Are White House housing plans really stymied by the regulator for Freddie and Fannie?
by Cora Currier, ProPublica
NEW YORK CITY, N.Y.
March 28, 2012
• Obama has options he hasn’t tried
• ‘Get someone in there who shares our view’
For months now, the White House and the head of the regulator overseeing Fannie Mae and Freddie Mac have clashed over principal reductions for struggling homeowners. The Obama administration says that reducing the amount borrowers owe is essential to the housing recovery. Edward DeMarco, acting director of the Federal Housing Finance Agency, maintains that principal reductions are too costly for the taxpayer-owned companies.
Frustrated by Demarco's stance, Democrats in Congress and some state attorneys general have called for his resignation. Representative Elijah Cummings said recently of DeMarco that "he and he alone stands in the way of hundreds of thousands of people, if not millions, being able to [literally] get a new lease on life."
Democrats have argued that the administration can't get around DeMarco and the FHFA's opposition to principal reduction. Is that really the case?
It wouldn't be easy, but the White House does have options.
The most straightforward thing the White House could do is nominate a replacement for DeMarco, who became acting director of the agency in 2009 after his predecessor stepped down. The administration had picked a successor more than a year ago, but Republican objections led to the withdrawal of its nominee. The White House hasn't named a potential replacement since. It also passed over the chance for a recess appointment this winter.
Obama has never called for DeMarco's resignation, though the administration has consistently urged DeMarco to adopt principal reduction. The Secretary of Housing and Urban Development, Shaun Donovan, said in February "our goal is to get a good nominee and get someone in there who shares our view."
The White House can't simply fire DeMarco. Independent regulators are supposed to be immune from political pressure, and it is rare that the president would seek to remove them. There have been cases where heads of independent agencies have stepped down amid controversy -- former SEC chair Harvey Pitt did so in 2002. But even that is rare.
There's no precedent for it at the FHFA, which is a new agency, created in 2008 just before the government bailed out Fannie and Freddie. DeMarco said this week that he felt he has experienced "a substantial attempt to influence or direct an independent regulator."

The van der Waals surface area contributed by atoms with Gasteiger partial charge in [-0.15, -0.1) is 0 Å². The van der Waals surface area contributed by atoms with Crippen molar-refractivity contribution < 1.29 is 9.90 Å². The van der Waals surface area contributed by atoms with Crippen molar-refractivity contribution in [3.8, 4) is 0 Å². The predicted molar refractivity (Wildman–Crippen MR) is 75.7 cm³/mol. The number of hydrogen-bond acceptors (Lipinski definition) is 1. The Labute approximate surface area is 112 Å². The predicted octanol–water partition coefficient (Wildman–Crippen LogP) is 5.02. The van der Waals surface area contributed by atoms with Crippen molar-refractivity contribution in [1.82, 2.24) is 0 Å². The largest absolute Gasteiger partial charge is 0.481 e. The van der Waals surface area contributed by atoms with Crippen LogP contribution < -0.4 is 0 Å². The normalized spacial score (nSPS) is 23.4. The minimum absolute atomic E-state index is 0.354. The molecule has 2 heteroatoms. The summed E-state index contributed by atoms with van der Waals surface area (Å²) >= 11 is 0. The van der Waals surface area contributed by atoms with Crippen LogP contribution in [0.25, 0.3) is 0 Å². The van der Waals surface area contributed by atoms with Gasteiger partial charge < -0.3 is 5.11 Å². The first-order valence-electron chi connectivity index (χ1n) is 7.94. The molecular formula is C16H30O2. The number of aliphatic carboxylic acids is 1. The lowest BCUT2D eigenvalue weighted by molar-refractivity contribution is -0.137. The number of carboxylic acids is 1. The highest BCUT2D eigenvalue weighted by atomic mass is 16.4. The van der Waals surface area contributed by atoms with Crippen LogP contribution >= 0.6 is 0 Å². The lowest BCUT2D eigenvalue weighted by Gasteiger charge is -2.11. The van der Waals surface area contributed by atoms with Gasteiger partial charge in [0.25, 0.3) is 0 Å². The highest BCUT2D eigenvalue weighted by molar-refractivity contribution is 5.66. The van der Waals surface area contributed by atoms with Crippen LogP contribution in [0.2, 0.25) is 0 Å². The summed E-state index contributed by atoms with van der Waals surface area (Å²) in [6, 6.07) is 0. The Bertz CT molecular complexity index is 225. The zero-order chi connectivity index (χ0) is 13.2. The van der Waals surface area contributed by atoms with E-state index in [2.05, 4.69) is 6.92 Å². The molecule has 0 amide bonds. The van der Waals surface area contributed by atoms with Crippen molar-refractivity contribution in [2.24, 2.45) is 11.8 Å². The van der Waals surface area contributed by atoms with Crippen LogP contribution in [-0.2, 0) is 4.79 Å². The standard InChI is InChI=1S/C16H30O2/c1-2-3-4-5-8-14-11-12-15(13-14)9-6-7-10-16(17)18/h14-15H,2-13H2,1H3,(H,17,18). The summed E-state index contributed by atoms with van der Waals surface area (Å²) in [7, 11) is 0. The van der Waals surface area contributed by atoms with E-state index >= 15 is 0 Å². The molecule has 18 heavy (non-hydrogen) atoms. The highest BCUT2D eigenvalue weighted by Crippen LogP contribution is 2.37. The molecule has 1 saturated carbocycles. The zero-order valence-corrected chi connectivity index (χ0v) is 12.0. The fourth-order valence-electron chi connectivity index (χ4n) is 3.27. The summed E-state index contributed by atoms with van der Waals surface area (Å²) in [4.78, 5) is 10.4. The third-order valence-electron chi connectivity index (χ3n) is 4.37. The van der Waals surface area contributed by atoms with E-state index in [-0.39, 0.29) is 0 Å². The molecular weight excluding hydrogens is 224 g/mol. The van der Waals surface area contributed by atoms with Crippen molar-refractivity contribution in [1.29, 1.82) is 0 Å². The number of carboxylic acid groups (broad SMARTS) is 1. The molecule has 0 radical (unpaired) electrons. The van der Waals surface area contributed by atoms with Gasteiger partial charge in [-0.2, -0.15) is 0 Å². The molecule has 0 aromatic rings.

By law, the president nominates the director of the FHFA for a five-year term, and can remove him only "with cause." But unlike with some other independent agencies, the statutes governing the FHFA don't define what constitutes "cause." The agency also declined our request for comment, while the White House didn't respond.
Even if the president did pressure DeMarco to step down, all he'd get would be one of his deputies as another acting director, which is no guarantee of a shift in policy.
The Obama administration may think that it couldn't get a new nominee through Congress -- after all, the previous nominee, Joseph Smith, was opposed by some Republican senators precisely because they felt he would be too close to the administration on principal reductions. In the meantime, DeMarco takes the heat on principal reductions while other shortcomings in Obama's housing policy fall out of focus.
Despite some of the heated rhetoric and criticism, DeMarco doesn't face easy choices. His mandate to protect Fannie and Freddie's bottom line -- and thus taxpayer money -- can be in tension with his agency's duty to promote the stability of the broader housing market.
While DeMarco has opposed principal reductions on the basis that they will be too costly, ProPublica and NPR recently reported that FHFA internal estimates revised their earlier position, and that in light of new government incentives, principal reductions may now actually save the companies money. This week, DeMarco told the Financial Times that principal write-downs would amount to a giveaway to banks -- what seems to be a new argument for him.